I was tapping out the long bolt in back, and was using a small diameter rod, which ended up jamming next to the bolt instead of pushing on it. Was a nightmare to get that undone.
You wanted a tip to remove the engine you say?
CX500 Engine Removal with Randall
 

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Discussion Starter · #18 ·
You wanted a tip to remove the engine you say?
CX500 Engine Removal with Randall
Good video. My tip is where he says use a pin punch to drive out the long bolt, I would not do that, I'd use a thicker peice, like one size smaller bolt, so it can't slip off the end of it and then jam against the long bolt.
Now of course, my problem was it took too much pounding to make it move at first, so I keep at it when it was not actually moving the bolt. dooh.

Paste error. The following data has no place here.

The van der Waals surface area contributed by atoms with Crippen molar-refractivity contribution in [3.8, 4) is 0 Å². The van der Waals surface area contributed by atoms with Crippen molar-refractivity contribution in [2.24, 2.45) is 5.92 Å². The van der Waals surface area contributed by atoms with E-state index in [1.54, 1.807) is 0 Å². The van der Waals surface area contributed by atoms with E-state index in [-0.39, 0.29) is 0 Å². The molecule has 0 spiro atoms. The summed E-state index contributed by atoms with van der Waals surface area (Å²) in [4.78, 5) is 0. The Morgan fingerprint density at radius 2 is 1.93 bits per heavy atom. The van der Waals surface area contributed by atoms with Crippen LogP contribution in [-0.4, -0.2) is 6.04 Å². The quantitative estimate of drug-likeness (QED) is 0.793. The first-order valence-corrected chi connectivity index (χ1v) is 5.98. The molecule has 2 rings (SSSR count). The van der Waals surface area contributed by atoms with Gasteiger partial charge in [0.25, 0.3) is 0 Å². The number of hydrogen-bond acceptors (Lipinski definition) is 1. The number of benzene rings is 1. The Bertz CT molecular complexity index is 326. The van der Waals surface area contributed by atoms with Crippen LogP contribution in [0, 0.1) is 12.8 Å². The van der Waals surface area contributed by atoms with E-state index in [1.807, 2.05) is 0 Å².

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1978 CX500 "The Grub", 1983 GL650I "Nimbus"
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Good video. My tip is where he says use a pin punch to drive out the long bolt, I would not do that, I'd use a thicker peice, like one size smaller bolt, so it can't slip off the end of it and then jam against the long bolt.
I used a 3/8" pin punch. A pin punch isn't tapered, so it can't become wedged next to the bolt.
 

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Discussion Starter · #20 ·
Just about done disassembling the engine, no water got past the pistons, so everything is "like new" inside the engine.
However, the pistons are not going to budge from the rust cocoon. However I came up with a plan...since I have a new crankcase, I can just cut away the exiting one and peel off the cylinders from the pistons. Brilliant plan IMNSHO. :)

On the other hand I'm really thinking to make it electric. I think it would be sweet to hide the motor, controller, and even some of the batteries inside the existing case. It would look 'almost' stock, but like a super bobbed out minimal one with some fake carbs, stubby exhaust pipes, etc. Can really fake up some real poser gas look with the EV hidden inside.